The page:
Stephanie stays her tribal medicine man Willard advises parents not to send their children to school until they are six, so they can learn Indian ways. “They should learn words from their own languages from the seven tribes in Round Valley, and drumming, beading jewelry, to take nature walk, Indian dancing. My baby has been dancing since she could walk.

“But there are too many tribal politics involved. The parent board has as much authority as the tribal council. But some members of the parent board are Pentecostals from the Pentecostal Light House. To me they're more of a cult than a religion,” asserts Stephanie. “Because I had this anger in my heart toward them, I went to their director, but the staff breaks confidentiality. My daughter will not return to this school.”

Edwina Lincoln contends that Pentecostals have caused a schism not only within the schools but in the entire Round Valley Indian Community. “It's the old story from the days when our people were slaughtered. Religion is downing our spiritual ways. It works hand in hand with the state. They got a lot of Indian people to become Pentecostal. They accused us of devil worship — our vision quests, our sweats, cross country runs, pow wows, festivals. Just because we don't love Jesus. Their Sunday school is across from a bar. If they see one of us, like my husband Pat, in the bar, they call the police and complain he is messing with them, then they go and beat him up. When the police arrive, they arrest us for starting the fight because the church people already called in the report. That happens to my family all the time. Is that Christian?”

Lavena Lincoln, Pat's mother and Bear's auntie, a Wailaki elder, remembers the Pentecostals came to Round Valley about 1925. “Many Indians started to believe what the Pentecostals taught about Christ. They didn't want to be Indians anymore. They raise their children to believe the devil will get you. They try to say our Indian ways — the sweat lodge, Indian dances, our bush houses that face the East where the sun comes up — are witchcraft. They have infiltrated the tribal council with voting power.

“Our Indian ways are to teach our children to treat people good, be the same way every day, be considerate of the Earth,” says Lawena. “We teach kids not to shoot birds unnecessarily. The Spirit of the Creator is in all things. But my cousin B.J. believes in the Pentecostal ways,” Lavena giggles, “So I don't say too much.”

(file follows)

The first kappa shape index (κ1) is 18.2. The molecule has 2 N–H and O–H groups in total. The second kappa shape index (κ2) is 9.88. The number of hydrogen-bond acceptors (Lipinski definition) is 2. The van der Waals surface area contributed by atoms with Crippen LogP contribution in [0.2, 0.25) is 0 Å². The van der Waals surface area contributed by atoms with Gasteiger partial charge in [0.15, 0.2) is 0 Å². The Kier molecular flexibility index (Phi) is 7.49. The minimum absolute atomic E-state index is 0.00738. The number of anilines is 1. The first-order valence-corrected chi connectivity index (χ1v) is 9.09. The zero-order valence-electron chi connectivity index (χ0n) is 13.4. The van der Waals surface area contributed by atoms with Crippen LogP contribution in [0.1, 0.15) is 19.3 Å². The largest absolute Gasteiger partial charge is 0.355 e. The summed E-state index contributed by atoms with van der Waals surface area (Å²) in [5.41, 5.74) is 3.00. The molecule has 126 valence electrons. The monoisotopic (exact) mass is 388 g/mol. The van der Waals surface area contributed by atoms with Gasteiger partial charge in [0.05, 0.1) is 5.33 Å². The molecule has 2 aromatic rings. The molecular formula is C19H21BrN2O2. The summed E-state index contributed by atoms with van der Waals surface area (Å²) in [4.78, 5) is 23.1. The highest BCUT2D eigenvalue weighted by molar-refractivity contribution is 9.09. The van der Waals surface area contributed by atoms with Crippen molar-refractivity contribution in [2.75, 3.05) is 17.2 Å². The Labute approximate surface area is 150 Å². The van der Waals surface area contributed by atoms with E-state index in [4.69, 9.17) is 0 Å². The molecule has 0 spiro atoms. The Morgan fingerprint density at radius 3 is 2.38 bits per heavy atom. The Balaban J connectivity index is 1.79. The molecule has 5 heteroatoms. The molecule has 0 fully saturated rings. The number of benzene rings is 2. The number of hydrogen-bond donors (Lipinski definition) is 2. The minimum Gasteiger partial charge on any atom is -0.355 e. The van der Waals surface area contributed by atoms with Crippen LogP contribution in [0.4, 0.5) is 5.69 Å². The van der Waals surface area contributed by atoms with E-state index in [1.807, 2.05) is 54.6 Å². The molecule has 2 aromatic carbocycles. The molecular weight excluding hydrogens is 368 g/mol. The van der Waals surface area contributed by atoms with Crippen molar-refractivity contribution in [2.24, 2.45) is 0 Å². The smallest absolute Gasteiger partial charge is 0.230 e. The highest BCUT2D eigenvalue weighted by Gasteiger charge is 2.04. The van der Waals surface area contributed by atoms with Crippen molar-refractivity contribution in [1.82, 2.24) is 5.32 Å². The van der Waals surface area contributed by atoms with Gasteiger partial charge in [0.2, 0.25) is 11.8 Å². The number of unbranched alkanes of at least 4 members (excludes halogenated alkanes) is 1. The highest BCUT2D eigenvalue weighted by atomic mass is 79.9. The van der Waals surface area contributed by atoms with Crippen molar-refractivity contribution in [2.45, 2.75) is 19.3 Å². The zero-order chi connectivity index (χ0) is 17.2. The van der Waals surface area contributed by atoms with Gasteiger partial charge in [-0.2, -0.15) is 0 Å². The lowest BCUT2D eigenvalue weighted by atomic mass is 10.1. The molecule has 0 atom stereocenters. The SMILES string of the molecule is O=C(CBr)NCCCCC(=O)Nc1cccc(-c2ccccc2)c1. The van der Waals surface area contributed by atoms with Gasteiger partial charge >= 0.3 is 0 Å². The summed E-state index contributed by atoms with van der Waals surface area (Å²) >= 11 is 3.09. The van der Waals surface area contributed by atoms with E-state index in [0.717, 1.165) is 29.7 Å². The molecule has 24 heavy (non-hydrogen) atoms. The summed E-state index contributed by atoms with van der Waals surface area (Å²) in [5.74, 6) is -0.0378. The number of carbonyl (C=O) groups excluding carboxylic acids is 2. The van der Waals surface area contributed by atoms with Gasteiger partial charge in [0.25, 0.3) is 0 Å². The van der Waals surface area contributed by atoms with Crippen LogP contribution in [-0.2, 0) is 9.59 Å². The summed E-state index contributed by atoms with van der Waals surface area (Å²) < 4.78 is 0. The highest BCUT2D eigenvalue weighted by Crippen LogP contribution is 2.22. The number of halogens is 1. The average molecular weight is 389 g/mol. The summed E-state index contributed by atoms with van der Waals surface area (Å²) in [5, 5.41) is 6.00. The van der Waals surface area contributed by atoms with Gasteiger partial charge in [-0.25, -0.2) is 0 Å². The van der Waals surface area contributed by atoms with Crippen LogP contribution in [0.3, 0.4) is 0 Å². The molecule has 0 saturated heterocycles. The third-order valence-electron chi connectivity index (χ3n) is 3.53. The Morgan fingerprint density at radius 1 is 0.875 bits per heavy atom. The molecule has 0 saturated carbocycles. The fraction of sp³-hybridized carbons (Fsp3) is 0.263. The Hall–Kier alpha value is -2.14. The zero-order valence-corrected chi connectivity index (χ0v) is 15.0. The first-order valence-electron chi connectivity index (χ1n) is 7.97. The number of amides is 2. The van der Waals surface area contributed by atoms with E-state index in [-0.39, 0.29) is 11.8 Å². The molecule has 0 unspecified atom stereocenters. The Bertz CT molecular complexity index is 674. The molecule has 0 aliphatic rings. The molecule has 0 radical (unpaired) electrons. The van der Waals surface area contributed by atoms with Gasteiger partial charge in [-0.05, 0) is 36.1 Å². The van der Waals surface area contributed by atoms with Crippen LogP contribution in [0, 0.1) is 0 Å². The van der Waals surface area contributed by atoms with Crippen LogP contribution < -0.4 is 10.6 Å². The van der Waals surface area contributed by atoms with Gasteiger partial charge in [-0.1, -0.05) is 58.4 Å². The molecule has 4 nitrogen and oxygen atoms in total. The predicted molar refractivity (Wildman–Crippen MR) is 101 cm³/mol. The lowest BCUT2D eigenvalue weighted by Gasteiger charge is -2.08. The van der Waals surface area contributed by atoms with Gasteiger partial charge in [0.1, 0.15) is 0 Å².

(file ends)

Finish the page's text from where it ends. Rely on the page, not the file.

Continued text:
Not only is “white people's” religion dividing Indian families within tribes, but new revenues from gaming casinos now operated on one third of the nation's reservations are creating family competition for power within tribal councils, as well, says Ed Tabor, a Delaware/Cherokee. Tabor was Indian Justice Liaison for Tribal Government and helped the Auburn Rancheria become federally recognized. And, says Tabor, federal and state governments are trying to maneuver into managing and taxing those new Indian casino revenues, further eroding Indian rights. New gambling monies coming to tribes is motivating state of Washington Senator Slade Gordon to introduce legislation in Congress forcing Indians to waive long-standing sovereign rights against civil lawsuits. Now, non-Indians living on reservations cannot sue Indians in federal court, only in tribal courts, and have no right to appeal. In two weeks, according to Senator Gordon's office, the GAO (General Accounting Office) will report back to the Senate Appropriations Committee its assessment of the state of tribal finances. Depending on the GAO report, should Indians refuse to waive their sovereign rights, one and a quarter million Indians nationally could lose $767 million a year — nearly half their daily operating budget for the Indian lands. Other Gordon legislation will stipulate Indians lose their federal subsidy if their incomes rise above a certain level.

New casino revenues are causing trouble within tribes as well, says Tabor. One family often dominates within a tribal council that makes decisions regarding land use — minerals, fishing, hunting and water rights — and school curriculum. “The Bureau of Indian Affairs won't get involved in internal tribal politics,” says Tabor. He recommends an independent federal agency be created to visit tribes on a rotating basis with authority to hear individual Indian grievances, to offset the strict determinations of tribal councils.

“A year ago,” Bia Del Campo maintains, “my family received letters from our tribal people saying we're now officially recognized members of the Me-Wuk tribe. Originally, there were 36 members, then 300 more Me-Wuks, including my family were added. Then we all got new letters from out tribe voiding our new official status, saying the Secretary of the Interior neglected to sign the documents. But we think something suspicious is going on. Maybe the original Me-Wuks have a contract to open a casino, and they don't want to share the money with all of us. We had a big meeting in Tuolumne — we're investigating.”